# 10.7 Medical applications and biological effects of nuclear radiation  (Page 5/18)

 Page 5 / 18
Typical doses received during diagnostic x-ray exams
Procedure Effective Dose (mSv)
Chest 0.02
Dental 0.01
Skull 0.07
Leg 0.02
Mammogram 0.40
Barium enema 7.0
Upper GI 3.0
CT abdomen 10.0

## What mass of ${}^{137}\text{Cs}$ Escaped chernobyl?

The Chernobyl accident in Ukraine (formerly in the Soviet Union) exposed the surrounding population to a large amount of radiation through the decay of ${}^{137}\text{Cs}$ . The initial radioactivity level was approximately $A=6.0\phantom{\rule{0.2em}{0ex}}\text{MCi}.$ Calculate the total mass of ${}^{137}\text{Cs}$ involved in this accident.

## Strategy

The total number of nuclei, N , can be determined from the known half-life and activity of ${}^{137}\text{Cs}$ (30.2 y). The mass can be calculated from N using the concept of a mole.

## Solution

Solving the equation $A=\frac{0.693\phantom{\rule{0.2em}{0ex}}N}{{t}_{1\text{/}2}}$ for N gives

$N=\frac{A\phantom{\rule{0.2em}{0ex}}{t}_{1\text{/}2}}{0.693}.$

Entering the given values yields

$N=\frac{\left(6.0\phantom{\rule{0.2em}{0ex}}\text{MCi}\right)\left(30.2\phantom{\rule{0.2em}{0ex}}\text{y}\right)}{0.693}.$

To convert from curies to becquerels and years to seconds, we write

$N=\frac{\left(6.0\phantom{\rule{0.2em}{0ex}}×\phantom{\rule{0.2em}{0ex}}{10}^{6}\phantom{\rule{0.2em}{0ex}}\text{Ci}\right)\left(3.7\phantom{\rule{0.2em}{0ex}}×\phantom{\rule{0.2em}{0ex}}{10}^{10}\phantom{\rule{0.2em}{0ex}}\text{Bq/Ci}\right)\left(30.2\phantom{\rule{0.2em}{0ex}}\text{y}\right)\left(3.16\phantom{\rule{0.2em}{0ex}}×\phantom{\rule{0.2em}{0ex}}{10}^{7}\phantom{\rule{0.2em}{0ex}}\text{s/y}\right)}{0.693}=3.1\phantom{\rule{0.2em}{0ex}}×\phantom{\rule{0.2em}{0ex}}{10}^{26}.$

One mole of a nuclide ${}^{A}\text{X}$ has a mass of A grams, so that one mole of ${}^{137}\text{Cs}$ has a mass of 137 g. A mole has $6.02\phantom{\rule{0.2em}{0ex}}×\phantom{\rule{0.2em}{0ex}}{10}^{23}$ nuclei. Thus the mass of ${}^{137}\text{Cs}$ released was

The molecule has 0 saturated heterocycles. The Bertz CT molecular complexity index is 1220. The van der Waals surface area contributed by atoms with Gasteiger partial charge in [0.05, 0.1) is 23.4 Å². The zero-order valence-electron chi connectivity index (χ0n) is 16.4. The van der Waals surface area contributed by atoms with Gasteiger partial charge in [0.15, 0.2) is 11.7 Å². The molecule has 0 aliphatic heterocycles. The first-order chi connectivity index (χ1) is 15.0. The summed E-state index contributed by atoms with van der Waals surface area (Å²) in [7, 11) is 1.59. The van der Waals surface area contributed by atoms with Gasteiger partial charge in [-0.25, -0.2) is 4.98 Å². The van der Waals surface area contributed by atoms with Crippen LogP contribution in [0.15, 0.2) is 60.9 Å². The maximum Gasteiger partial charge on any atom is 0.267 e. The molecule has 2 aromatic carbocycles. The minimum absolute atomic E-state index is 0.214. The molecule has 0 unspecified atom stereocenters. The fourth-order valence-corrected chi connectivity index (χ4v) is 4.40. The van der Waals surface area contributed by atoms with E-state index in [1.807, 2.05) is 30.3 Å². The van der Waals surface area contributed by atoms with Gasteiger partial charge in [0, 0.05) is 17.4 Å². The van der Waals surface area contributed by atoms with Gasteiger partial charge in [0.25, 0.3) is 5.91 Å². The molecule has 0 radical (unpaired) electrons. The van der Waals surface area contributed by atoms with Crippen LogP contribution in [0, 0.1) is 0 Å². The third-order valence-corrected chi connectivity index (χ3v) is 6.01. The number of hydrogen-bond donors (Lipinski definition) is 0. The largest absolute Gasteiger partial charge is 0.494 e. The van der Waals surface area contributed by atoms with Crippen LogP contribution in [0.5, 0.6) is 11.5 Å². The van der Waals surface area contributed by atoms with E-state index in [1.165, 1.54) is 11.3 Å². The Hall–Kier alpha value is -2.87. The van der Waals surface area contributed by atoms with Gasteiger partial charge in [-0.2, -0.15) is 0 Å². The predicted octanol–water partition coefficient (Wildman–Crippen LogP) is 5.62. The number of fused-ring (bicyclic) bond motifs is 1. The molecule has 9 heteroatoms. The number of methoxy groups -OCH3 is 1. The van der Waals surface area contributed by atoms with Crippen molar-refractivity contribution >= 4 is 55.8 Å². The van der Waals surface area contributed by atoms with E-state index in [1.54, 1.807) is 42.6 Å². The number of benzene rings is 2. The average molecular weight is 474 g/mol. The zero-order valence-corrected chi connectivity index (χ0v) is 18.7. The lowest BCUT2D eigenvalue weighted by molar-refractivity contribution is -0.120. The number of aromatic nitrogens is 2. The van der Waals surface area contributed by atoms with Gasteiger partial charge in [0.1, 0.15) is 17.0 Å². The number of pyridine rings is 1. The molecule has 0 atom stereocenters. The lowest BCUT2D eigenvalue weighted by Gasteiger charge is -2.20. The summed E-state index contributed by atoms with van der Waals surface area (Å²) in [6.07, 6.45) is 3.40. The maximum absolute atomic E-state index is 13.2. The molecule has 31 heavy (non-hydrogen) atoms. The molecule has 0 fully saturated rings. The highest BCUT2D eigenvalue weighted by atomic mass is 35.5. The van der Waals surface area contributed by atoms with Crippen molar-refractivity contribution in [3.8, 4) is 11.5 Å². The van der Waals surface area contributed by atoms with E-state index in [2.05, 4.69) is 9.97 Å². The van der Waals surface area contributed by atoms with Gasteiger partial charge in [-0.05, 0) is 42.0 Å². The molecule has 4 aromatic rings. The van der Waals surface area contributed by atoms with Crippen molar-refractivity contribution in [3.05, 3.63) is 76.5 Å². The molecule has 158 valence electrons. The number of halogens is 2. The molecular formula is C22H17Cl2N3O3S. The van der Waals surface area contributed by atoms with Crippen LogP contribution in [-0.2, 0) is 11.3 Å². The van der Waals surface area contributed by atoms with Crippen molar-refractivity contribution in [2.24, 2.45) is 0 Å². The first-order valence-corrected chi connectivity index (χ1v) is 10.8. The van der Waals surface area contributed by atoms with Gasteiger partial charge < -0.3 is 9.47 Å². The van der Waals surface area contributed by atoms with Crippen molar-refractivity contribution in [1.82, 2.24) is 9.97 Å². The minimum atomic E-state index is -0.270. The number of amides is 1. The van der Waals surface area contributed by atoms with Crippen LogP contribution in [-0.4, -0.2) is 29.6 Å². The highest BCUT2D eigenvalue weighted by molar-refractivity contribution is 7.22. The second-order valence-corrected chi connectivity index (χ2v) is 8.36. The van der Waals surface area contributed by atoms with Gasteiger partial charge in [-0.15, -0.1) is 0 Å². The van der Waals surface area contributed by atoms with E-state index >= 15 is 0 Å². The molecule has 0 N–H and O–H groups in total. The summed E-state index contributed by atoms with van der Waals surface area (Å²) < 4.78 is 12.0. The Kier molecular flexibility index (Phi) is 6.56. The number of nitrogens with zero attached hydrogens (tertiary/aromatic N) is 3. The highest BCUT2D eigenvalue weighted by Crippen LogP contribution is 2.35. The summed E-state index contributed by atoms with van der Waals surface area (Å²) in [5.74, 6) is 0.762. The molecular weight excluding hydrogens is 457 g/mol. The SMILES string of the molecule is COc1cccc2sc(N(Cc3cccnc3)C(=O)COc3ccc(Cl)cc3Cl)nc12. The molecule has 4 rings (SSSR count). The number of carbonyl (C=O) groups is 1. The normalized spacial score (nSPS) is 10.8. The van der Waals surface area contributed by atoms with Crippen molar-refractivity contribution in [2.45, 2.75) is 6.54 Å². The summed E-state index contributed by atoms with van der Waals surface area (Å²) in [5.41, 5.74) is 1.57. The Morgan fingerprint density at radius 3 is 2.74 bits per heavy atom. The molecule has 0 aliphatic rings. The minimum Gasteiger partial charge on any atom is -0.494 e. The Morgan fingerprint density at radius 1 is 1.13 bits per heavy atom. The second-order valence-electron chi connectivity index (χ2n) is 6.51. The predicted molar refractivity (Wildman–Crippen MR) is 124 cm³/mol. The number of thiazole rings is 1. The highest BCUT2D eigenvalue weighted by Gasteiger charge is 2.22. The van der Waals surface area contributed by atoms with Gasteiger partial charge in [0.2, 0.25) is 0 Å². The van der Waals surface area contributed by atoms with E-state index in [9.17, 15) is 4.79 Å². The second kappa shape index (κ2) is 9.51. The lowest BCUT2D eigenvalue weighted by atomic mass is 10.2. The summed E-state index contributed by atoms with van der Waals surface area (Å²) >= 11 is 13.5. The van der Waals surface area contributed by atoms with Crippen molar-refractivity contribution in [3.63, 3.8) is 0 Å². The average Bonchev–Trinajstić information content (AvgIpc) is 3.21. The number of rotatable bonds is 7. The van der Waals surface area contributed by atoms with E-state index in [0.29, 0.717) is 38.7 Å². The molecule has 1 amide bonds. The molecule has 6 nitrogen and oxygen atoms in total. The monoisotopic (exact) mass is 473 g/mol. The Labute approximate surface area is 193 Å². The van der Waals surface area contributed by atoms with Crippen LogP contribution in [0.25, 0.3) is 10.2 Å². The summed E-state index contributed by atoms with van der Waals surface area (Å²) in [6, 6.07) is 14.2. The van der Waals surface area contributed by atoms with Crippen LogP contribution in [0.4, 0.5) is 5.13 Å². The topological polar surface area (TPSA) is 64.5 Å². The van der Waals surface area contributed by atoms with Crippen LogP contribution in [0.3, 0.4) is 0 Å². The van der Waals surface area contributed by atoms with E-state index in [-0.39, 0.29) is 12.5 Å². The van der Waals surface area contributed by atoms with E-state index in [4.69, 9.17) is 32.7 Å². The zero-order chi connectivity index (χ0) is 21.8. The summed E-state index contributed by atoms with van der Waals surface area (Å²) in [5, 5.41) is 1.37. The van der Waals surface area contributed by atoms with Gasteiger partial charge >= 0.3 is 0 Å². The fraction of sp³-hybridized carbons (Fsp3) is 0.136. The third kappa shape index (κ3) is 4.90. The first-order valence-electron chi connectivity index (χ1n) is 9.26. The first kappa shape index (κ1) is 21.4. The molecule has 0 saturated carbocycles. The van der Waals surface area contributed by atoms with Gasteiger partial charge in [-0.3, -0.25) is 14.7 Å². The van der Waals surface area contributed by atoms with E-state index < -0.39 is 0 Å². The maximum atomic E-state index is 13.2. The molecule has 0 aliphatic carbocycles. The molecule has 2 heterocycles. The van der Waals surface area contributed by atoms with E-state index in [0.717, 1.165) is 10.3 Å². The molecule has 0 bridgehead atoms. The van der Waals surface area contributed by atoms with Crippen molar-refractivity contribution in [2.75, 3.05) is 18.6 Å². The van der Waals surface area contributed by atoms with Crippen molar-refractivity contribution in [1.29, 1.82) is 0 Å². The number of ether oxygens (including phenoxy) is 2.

$m=\left(\frac{137\phantom{\rule{0.2em}{0ex}}\text{g}}{6.02\phantom{\rule{0.2em}{0ex}}×\phantom{\rule{0.2em}{0ex}}{10}^{23}}\right)\left(3.1\phantom{\rule{0.2em}{0ex}}×\phantom{\rule{0.2em}{0ex}}{10}^{26}\right)=70\phantom{\rule{0.2em}{0ex}}×\phantom{\rule{0.2em}{0ex}}{10}^{3}\text{g}=70\phantom{\rule{0.2em}{0ex}}\text{kg}.$

## Significance

The mass of ${}^{137}\text{Cs}$ involved in the Chernobyl accident is a small material compared to the typical amount of fuel used in a nuclear reactor. However, approximately 250 people were admitted to local hospitals immediately after the accident, and diagnosed as suffering acute radiation syndrome. They received external radiation dosages between 1 and 16 Sv. Referring to biological effects in [link] , these dosages are extremely hazardous. The eventual death toll is estimated to be around 4000 people, primarily due to radiation-induced cancer.

Check Your Understanding Radiation propagates in all directions from its source, much as electromagnetic radiation from a light bulb. Is activity concept more analogous to power, intensity, or brightness?

power

## Summary

• Nuclear technology is used in medicine to locate and study diseased tissue using special drugs called radiopharmaceuticals. Radioactive tags are used to identify cancer cells in the bones, brain tumors, and Alzheimer’s disease, and to monitor the function of body organs, such as blood flow, heart muscle activity, and iodine uptake in the thyroid gland.
• The biological effects of ionizing radiation are due to two effects it has on cells: interference with cell reproduction and destruction of cell function.
• Common sources of radiation include that emitted by Earth due to the isotopes of uranium, thorium, and potassium; natural radiation from cosmic rays, soils, and building materials, and artificial sources from medical and dental diagnostic tests.
• Biological effects of nuclear radiation are expressed by many different physical quantities and in many different units, including the rad or radiation dose unit.

## Key equations